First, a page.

10th May 2024
Medical school can be a gruelling experience: most medical students will occasionally wonder if it’s really worth it. You might be finding your medical course challenging and wondering if you can drop out and reapply to a school closer to home, or to a course that better suits your interests. Dropping out of medical school isn’t an easy decision to make, so if you’re thinking about it, this guide will help you consider all the long-term implications of dropping out.

Understanding the Decision to Drop Out of Medical School

Deciding to drop out, then, is a serious decision with long-term consequences! People can have lots of different reasons for wanting to drop out of their medical degree, including: 

  • Deciding medicine isn’t for you: if you know for sure you don’t want to be a doctor any more, there’s not much point continuing with your degree (although finishing the degree doesn’t mean you have to be a doctor, either). It’s only medical courses that reject medical dropouts, so you’d be free to consider any other degree, healthcare profession, apprenticeship or job.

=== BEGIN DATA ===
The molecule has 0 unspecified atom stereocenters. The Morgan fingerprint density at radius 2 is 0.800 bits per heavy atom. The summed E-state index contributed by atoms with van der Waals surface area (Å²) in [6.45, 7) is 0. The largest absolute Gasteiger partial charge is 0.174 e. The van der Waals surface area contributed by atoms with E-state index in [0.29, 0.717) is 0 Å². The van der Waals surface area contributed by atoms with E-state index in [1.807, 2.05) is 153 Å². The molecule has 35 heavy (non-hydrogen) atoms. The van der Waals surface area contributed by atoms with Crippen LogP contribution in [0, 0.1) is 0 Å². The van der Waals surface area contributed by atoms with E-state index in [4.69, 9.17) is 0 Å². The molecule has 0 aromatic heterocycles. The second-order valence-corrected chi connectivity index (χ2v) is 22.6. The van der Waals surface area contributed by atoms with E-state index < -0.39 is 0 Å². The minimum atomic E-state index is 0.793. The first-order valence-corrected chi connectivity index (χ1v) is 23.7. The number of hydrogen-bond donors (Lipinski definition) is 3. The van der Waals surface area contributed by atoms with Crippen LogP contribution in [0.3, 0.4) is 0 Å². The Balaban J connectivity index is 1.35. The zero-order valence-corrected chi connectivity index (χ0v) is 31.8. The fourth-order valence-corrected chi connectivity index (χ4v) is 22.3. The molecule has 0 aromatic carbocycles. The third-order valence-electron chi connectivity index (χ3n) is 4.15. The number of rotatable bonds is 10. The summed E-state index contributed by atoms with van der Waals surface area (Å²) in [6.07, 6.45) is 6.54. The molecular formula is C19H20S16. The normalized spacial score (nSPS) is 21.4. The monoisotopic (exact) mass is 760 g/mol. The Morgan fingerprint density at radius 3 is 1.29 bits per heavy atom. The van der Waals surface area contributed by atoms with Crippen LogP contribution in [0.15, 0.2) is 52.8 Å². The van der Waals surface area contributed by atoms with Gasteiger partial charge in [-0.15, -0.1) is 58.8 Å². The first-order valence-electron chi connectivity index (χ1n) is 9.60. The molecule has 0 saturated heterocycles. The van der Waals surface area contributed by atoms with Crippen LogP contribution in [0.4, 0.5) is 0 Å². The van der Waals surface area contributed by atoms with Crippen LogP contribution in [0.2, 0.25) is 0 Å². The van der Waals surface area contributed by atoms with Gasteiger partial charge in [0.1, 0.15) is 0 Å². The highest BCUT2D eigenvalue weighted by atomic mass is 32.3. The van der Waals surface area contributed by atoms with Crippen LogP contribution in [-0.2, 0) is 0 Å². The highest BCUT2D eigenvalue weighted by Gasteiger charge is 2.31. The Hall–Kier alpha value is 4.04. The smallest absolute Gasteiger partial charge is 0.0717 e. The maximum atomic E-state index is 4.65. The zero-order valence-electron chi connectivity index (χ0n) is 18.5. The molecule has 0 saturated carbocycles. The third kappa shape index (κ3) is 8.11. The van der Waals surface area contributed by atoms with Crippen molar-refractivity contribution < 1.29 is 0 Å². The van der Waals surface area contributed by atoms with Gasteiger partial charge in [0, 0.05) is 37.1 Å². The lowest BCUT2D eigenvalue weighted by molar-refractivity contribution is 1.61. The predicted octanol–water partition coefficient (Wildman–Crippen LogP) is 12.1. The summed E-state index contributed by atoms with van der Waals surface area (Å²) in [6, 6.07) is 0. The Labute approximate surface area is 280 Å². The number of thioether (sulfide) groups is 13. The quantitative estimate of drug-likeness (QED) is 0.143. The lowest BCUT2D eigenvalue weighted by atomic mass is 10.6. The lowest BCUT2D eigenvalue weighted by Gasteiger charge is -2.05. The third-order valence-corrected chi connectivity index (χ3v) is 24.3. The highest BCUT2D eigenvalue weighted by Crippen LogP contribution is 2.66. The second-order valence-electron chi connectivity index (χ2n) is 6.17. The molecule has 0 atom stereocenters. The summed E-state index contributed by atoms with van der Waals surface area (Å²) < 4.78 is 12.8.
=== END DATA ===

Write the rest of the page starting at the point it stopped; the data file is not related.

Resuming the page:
• Personal circumstances: something challenging in your personal life, like a bereavement or caring responsibility, might mean you’re struggling to complete the degree. Before dropping out, though, you can always explore pausing your studies.
  • Academic challenges: you might have failed exams and be considering whether you’re able to continue with the degree. This is really difficult, and it’s worth talking to your tutors to explore why you’re struggling.